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Pornography, Google’s Monopoly, and the Need for Civic Digital Literacy

On Monday, May 30th, Google stopped running ads for pornography, a move reported by several news organizations including the Guardian, CNET, and Slate.  According to the article in Slate, the move was partly the result of Google bowing to pressure from family values groups.  The Slate article references comments made on the Morality in Media website stating that they had a “productive meeting” with Google in May. Morality in Media publishes an annual Dirty Dozen list of businesses that facilitate the “the spread of pornography and exploitation”.  Google has consistently made the list.

Because Google is by far the dominant search engine, commanding a whopping 68% of the market according to Search Engine Watch, they will always be the target of interest groups that are not happy with this or that website.  People know that as Google goes, the web goes.  If Google does not acknowledge you, you do not exist.  This is a problem.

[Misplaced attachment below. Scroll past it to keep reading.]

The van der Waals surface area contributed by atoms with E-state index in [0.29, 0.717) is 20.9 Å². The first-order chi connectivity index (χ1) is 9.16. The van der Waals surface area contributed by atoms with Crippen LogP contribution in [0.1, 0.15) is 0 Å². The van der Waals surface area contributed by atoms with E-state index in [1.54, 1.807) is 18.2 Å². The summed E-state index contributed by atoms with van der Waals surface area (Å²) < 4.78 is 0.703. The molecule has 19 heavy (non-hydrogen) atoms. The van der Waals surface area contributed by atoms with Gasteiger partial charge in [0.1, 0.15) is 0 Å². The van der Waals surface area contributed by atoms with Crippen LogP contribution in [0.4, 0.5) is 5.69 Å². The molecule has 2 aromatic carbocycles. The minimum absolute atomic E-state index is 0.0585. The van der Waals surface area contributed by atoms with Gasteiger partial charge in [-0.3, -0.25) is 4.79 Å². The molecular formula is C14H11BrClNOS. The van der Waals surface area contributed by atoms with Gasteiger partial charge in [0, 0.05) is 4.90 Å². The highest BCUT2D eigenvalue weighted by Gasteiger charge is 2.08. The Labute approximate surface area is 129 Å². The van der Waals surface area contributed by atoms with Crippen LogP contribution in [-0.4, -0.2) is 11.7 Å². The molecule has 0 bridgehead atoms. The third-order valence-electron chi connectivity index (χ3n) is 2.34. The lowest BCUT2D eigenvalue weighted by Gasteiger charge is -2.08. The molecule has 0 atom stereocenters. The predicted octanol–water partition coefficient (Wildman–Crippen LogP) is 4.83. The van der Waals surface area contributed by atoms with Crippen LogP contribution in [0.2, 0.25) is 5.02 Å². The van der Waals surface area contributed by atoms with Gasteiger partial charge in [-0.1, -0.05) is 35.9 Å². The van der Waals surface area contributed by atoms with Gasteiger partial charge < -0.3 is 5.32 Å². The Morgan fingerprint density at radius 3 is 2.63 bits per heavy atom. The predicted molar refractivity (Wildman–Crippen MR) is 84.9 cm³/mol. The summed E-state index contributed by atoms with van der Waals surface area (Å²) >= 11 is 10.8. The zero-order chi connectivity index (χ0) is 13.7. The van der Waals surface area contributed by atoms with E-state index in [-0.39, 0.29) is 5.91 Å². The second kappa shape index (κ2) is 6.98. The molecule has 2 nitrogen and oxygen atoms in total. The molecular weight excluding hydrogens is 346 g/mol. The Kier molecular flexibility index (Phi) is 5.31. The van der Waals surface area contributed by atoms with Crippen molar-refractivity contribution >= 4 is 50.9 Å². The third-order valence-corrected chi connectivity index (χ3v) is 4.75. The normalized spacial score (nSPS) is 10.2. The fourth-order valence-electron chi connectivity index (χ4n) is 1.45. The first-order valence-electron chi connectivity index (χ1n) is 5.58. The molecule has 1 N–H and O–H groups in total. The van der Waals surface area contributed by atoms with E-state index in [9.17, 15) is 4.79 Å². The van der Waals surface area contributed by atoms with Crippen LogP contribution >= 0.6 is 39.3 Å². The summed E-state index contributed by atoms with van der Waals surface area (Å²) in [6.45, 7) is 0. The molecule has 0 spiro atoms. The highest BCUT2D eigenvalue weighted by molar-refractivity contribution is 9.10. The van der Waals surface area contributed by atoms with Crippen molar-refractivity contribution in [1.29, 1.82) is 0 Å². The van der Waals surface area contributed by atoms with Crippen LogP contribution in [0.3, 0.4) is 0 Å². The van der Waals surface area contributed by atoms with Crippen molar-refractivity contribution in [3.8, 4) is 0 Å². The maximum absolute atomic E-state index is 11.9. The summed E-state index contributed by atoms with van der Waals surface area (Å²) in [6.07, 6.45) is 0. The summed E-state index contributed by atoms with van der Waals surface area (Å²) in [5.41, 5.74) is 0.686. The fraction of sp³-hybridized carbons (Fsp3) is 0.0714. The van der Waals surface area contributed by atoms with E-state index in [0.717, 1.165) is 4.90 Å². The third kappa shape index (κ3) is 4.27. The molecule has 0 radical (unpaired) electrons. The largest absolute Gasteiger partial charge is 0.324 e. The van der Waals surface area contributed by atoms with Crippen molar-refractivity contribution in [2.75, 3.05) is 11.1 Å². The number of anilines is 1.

University of Virginia professor Siva Vaidhyanathan’s much discussed book  The Googlization of Everything (And Why We Should Worry) explores this very issue.  In the beginning pages, Vaidhyanathan points to the problem clearly when he writes:

“We may see Google as a savior, but it rules like Caesar. The mythology of the Web leads us to assume that it is a wild, ungovernable, and thus ungoverned realm. This could not be further from the truth. There was a power vacuum in the Web not so long ago, but we have invited Google to fill it. Overwhelmingly, we now allow Google to determine what is important, relevant, and true on the Web and in the world. We trust and believe that Google acts in our best interest. But we have surrendered control over the values, methods, and processes that make sense of our information ecosystem.”

Vaidhyanathan’s book explains much better than I can why Google’s dominance is troubling.  But in short, Google is a profit seeking company that must conform to business logic.  Decisions about whether or not to show pornographic ads are not based on morality (reason for removing the ads) or constitutional principles of free speech (maybe a reason for not removing them), but instead a cold, hard, capitalistic logic.  Calculations are made based on what will cost the most – losing ads from pornographers or getting a public black eye from morality groups.  After the calculation, then the decision.